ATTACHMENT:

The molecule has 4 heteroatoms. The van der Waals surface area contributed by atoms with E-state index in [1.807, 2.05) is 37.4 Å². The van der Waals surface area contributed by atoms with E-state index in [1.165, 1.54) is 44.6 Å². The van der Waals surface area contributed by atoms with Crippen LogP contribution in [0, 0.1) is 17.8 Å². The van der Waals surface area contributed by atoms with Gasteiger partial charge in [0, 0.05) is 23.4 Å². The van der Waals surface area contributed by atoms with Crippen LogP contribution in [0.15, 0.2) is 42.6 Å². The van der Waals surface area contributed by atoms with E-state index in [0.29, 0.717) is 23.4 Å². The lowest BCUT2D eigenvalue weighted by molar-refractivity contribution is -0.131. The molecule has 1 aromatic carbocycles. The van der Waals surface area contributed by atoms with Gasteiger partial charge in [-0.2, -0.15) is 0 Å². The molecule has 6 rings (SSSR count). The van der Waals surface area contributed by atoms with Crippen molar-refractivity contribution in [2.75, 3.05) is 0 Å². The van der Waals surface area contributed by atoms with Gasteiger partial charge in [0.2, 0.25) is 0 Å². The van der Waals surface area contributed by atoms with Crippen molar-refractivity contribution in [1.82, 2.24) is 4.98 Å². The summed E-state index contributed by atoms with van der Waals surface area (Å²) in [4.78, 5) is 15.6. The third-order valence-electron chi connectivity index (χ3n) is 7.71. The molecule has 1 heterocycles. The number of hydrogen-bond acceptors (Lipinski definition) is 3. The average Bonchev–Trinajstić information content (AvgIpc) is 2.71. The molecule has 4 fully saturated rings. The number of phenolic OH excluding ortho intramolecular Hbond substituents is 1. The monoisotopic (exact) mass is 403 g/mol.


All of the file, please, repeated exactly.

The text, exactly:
The molecule has 4 heteroatoms. The van der Waals surface area contributed by atoms with E-state index in [1.807, 2.05) is 37.4 Å². The van der Waals surface area contributed by atoms with E-state index in [1.165, 1.54) is 44.6 Å². The van der Waals surface area contributed by atoms with Crippen LogP contribution in [0, 0.1) is 17.8 Å². The van der Waals surface area contributed by atoms with Gasteiger partial charge in [0, 0.05) is 23.4 Å². The van der Waals surface area contributed by atoms with Crippen LogP contribution in [0.15, 0.2) is 42.6 Å². The van der Waals surface area contributed by atoms with E-state index in [0.29, 0.717) is 23.4 Å². The lowest BCUT2D eigenvalue weighted by molar-refractivity contribution is -0.131. The molecule has 1 aromatic carbocycles. The van der Waals surface area contributed by atoms with Gasteiger partial charge in [-0.2, -0.15) is 0 Å². The molecule has 6 rings (SSSR count). The van der Waals surface area contributed by atoms with Crippen molar-refractivity contribution in [2.75, 3.05) is 0 Å². The van der Waals surface area contributed by atoms with Gasteiger partial charge in [0.2, 0.25) is 0 Å². The van der Waals surface area contributed by atoms with Crippen molar-refractivity contribution in [1.82, 2.24) is 4.98 Å². The summed E-state index contributed by atoms with van der Waals surface area (Å²) in [4.78, 5) is 15.6. The third-order valence-electron chi connectivity index (χ3n) is 7.71. The molecule has 1 heterocycles. The number of hydrogen-bond acceptors (Lipinski definition) is 3. The average Bonchev–Trinajstić information content (AvgIpc) is 2.71. The molecule has 4 fully saturated rings. The number of phenolic OH excluding ortho intramolecular Hbond substituents is 1. The monoisotopic (exact) mass is 403 g/mol.